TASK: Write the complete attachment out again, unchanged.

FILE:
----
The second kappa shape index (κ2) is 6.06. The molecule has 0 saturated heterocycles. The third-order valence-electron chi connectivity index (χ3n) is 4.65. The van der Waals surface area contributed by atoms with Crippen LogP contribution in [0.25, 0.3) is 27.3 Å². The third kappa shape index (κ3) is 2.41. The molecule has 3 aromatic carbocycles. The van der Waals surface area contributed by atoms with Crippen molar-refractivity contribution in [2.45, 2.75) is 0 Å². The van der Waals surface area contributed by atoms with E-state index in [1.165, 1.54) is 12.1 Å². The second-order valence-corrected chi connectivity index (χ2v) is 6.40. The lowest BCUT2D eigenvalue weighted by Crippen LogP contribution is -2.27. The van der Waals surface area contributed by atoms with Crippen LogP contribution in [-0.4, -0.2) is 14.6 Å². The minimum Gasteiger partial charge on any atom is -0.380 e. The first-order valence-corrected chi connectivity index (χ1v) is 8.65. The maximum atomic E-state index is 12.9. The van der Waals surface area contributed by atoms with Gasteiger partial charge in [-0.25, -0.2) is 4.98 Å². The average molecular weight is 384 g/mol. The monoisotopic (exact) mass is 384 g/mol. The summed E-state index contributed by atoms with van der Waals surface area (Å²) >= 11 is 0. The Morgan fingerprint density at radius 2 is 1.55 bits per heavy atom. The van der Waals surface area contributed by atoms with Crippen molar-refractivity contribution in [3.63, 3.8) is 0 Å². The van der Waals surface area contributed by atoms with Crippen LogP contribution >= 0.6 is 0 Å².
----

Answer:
The second kappa shape index (κ2) is 6.06. The molecule has 0 saturated heterocycles. The third-order valence-electron chi connectivity index (χ3n) is 4.65. The van der Waals surface area contributed by atoms with Crippen LogP contribution in [0.25, 0.3) is 27.3 Å². The third kappa shape index (κ3) is 2.41. The molecule has 3 aromatic carbocycles. The van der Waals surface area contributed by atoms with Crippen molar-refractivity contribution in [2.45, 2.75) is 0 Å². The van der Waals surface area contributed by atoms with E-state index in [1.165, 1.54) is 12.1 Å². The second-order valence-corrected chi connectivity index (χ2v) is 6.40. The lowest BCUT2D eigenvalue weighted by Crippen LogP contribution is -2.27. The van der Waals surface area contributed by atoms with Crippen LogP contribution in [-0.4, -0.2) is 14.6 Å². The minimum Gasteiger partial charge on any atom is -0.380 e. The first-order valence-corrected chi connectivity index (χ1v) is 8.65. The maximum atomic E-state index is 12.9. The van der Waals surface area contributed by atoms with Gasteiger partial charge in [-0.25, -0.2) is 4.98 Å². The average molecular weight is 384 g/mol. The monoisotopic (exact) mass is 384 g/mol. The summed E-state index contributed by atoms with van der Waals surface area (Å²) >= 11 is 0. The Morgan fingerprint density at radius 2 is 1.55 bits per heavy atom. The van der Waals surface area contributed by atoms with Crippen molar-refractivity contribution in [3.63, 3.8) is 0 Å². The van der Waals surface area contributed by atoms with Crippen LogP contribution >= 0.6 is 0 Å².